I might call this “Surprise Victory Cake”, instead of its actual descriptive name, because I did not expect this to work, and my god, it did. It really did.
I just about half-followed a recipe: made the topping up as I went along; tasted and guessed at the spice quantities; set to work bringing it all together with bowls strewn around the kitchen. The mixing stage was nerve-wracking, and for a split second, I wondered if it was a a waste of time and ingredients.
But then I put it in the oven and the kitchen filled with the smell of autumn. Cut into it and found it had the perfect level of springiness, just the right amount of cinnamon and nutmeg flavour.
It turned out to be a cake that you take into the office and ten minutes later start getting “Oh yes 10/10” messages. A cake that might make your flatmate mutter, “Marry me,” as they take a bite. Maybe a couple of “I feel all warm and cosy inside”s. Read More
That’s right – vol au vents. We’ve done some wibbly-wobbly timey-wimey stuff and landed squarely in the ’70s.
Maybe it’s because I wasn’t around for their orange-tinted heyday that I have a soft spot for a bite-size foods. Or it could be that they leave your other hand free for a drink. The actual reason I like canapés? There’s a lot of scope for using cheese, in more ways than you could with one of those cheese boards that only feature as many varieties as cheese knives in that long-abandoned box (four).
It’s the tooth-squeak of a grilled halloumi skewer. The tongue-tingle of a good quality cheddar paired with pineapple. The nutty quality of an aged Comté. The soft ooze of burrata. If it came to it, I could give up steak, or bread, or pasta. Just don’t torture me, alone(y) without torta mascarpone.*
The cheese of the hour is goats cheese. To some people, it tastes “like a farm”. (When and why and where have all these people been licking barnyards?) But truly, it delivers an unbeatable tang that sits so wonderfully alongside sweet fruits and honey. Here, a soft goats cheese nestles with lightly honeyed caramelised onions and jammy fig to make a vol au vent that’s very much for the modern age. Read More
Anyone who’s been through a school system that kicks off in September knows this: it’s the real new year. As we dodge kids in too-big jumpers on the pavements, it’s hard not to get nostalgic about new bags and catching up with all your mates after some time apart and trying some “new year, new me” magic via the medium of shoes*. And for those of us who throughout the summer crave wool tights and cosy corners, crunchy leaves and steaming mugs of hot chocolate, the type that fit perfectly into the curves of your hand, it’s 30 days of hope and promise.
September, in food too, is the great month of overlaps, its bounty made obvious by a glance at the seasonal calendar**. It’s our last chance for several months to grab short-season gems like plums and blueberries, but our first chance to get in on some sweet butternut squash lovin’. It’s very nearly soup season. Today, we’re focusing on plum, courgette, and the sweet and jammy fig. Read More
This courgette cake was a long time coming. The cake stand in my kitchen had gathered dust. Perched atop the cabinets, it’s stood unloved since the Marvellous Night Circus cake, a state of affairs that 2012 me would never have predicted.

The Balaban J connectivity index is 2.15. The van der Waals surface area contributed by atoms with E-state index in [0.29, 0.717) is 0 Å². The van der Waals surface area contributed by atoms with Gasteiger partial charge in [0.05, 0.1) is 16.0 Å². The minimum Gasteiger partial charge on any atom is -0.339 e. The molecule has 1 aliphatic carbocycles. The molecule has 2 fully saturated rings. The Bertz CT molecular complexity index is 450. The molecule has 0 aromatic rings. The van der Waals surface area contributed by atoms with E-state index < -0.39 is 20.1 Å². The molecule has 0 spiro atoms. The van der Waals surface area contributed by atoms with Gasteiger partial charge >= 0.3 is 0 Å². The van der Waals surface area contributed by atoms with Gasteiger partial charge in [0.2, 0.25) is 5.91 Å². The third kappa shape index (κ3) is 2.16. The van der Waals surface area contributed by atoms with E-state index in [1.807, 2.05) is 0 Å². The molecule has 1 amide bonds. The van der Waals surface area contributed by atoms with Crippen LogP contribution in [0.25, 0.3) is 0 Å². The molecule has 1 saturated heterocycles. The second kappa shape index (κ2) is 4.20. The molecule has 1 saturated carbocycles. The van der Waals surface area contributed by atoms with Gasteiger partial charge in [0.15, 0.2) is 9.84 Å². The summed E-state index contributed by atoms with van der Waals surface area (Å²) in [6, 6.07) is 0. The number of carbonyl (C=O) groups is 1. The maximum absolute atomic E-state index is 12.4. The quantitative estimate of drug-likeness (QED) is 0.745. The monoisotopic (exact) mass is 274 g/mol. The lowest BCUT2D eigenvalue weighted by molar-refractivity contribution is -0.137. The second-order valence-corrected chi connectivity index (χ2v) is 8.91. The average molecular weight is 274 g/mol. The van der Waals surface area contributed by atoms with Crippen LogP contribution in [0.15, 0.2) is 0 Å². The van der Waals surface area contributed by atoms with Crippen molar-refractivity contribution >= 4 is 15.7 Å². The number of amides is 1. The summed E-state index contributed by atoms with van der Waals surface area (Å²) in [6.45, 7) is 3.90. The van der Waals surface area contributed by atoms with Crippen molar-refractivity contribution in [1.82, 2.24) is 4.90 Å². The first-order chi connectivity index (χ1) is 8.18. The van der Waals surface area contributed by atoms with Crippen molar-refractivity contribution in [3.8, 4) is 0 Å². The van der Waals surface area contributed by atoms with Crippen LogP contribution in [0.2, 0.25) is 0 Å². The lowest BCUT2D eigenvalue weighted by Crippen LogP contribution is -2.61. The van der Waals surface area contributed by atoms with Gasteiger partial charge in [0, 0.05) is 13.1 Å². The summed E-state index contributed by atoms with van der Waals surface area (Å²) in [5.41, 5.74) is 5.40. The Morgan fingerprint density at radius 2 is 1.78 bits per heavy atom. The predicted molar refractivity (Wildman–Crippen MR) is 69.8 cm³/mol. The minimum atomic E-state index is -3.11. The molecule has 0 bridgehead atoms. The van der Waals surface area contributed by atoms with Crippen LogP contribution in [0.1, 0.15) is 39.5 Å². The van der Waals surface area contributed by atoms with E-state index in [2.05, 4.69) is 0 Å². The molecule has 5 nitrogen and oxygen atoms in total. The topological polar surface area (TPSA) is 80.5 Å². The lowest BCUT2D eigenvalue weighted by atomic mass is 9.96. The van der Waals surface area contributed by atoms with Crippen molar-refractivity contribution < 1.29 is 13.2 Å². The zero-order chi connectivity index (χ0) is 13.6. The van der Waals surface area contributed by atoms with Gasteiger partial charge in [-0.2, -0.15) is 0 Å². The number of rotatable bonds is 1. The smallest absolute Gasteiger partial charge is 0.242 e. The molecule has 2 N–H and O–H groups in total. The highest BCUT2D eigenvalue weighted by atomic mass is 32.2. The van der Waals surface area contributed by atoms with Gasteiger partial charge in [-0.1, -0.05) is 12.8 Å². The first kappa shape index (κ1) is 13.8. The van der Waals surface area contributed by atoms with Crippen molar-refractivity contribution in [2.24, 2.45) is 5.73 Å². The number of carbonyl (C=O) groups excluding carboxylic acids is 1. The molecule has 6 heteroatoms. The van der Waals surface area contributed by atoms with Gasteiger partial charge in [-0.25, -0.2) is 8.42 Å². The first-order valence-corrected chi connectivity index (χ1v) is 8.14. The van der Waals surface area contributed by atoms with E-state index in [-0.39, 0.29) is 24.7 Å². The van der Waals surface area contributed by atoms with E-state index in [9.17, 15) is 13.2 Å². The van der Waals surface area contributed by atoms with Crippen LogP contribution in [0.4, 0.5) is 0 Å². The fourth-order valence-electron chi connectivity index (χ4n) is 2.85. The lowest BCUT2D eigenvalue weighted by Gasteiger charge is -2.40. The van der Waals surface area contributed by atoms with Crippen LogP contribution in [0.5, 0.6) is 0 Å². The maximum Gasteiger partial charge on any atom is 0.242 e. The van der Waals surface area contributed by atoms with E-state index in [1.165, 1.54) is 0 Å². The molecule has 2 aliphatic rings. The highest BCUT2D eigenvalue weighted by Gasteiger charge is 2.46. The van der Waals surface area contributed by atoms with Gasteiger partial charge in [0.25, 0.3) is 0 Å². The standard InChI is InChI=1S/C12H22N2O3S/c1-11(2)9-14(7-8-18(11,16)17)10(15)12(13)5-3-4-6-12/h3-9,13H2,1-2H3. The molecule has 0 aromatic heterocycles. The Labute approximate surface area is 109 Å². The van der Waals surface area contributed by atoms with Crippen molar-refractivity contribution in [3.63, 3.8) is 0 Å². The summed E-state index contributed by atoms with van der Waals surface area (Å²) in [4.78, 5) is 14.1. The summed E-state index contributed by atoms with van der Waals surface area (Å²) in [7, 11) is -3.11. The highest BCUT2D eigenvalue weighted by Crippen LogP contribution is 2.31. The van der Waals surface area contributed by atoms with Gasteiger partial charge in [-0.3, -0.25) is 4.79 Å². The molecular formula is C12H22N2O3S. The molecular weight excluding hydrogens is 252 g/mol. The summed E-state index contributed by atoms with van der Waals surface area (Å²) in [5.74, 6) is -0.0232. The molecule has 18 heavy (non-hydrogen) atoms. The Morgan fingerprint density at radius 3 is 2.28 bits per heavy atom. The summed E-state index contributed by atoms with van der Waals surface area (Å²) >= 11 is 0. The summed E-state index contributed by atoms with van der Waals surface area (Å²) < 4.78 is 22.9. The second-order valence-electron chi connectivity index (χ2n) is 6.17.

She also wouldn’t have predicted me being caught out with a cache of enormous courgettes that need eating.
Those ones went into courgette and Comté gratin (recipe tbc), but they got me thinking about courgette cake. When I said those words, people recoiled slightly, much like they did with avocado cake, but I’ve proven ’em wrong once and I’ll prove ’em wrong again.
This cake is perfect for this time of year, when strawberry season comes to an end, courgette gluts leave home gardeners desperately pressing the vegetable into the arms of visitors, and the clouds open to remind us that yes, we’ve had a delightful three days of summer but we are still in England, giving you just enough time to put the oven on and consider branching out into wearing sleeves again.
Today, we’re nearly halfway through the Idiot Challenge for Idiot People. Set and voted upon by a group of university friends, the challenge forces us (the idiots) to work out in some way every day for the month of April. It’s less stupid, now, than it otherwise might have been – we’ve negotiated “lighter” exercise, like yoga, in, in an effort to give our bodies a little rest. Two weeks in, and a few people have dropped days, but thanks to a refusal to give in, most of us are going strong, despite aches and the necessity to wake up before the sun to squeeze things in. We’re all exercising more, and better, for it – I guess it’s the way we support each other. This is what I left university with: one degree, and several stubborn, idiot friends.
And then, sticky dancefloors and counting coins in the half-dark. Bubbles up my nose and a too-strong fruit taste. Half-carrying my friend’s dad back to his house after too many “mystery strength” Somerset varieties. These are my memories of most ciders.
It was university, of course, that did that too. May we never drink cider and black again.
Quite understandably, I shy away from cider a little these days, lest I get caught out by something overly sweet and too full of bubbles; still, when given the opportunity to try the new ciders from Aspall, I leapt at it because, well, I have faith in Aspall.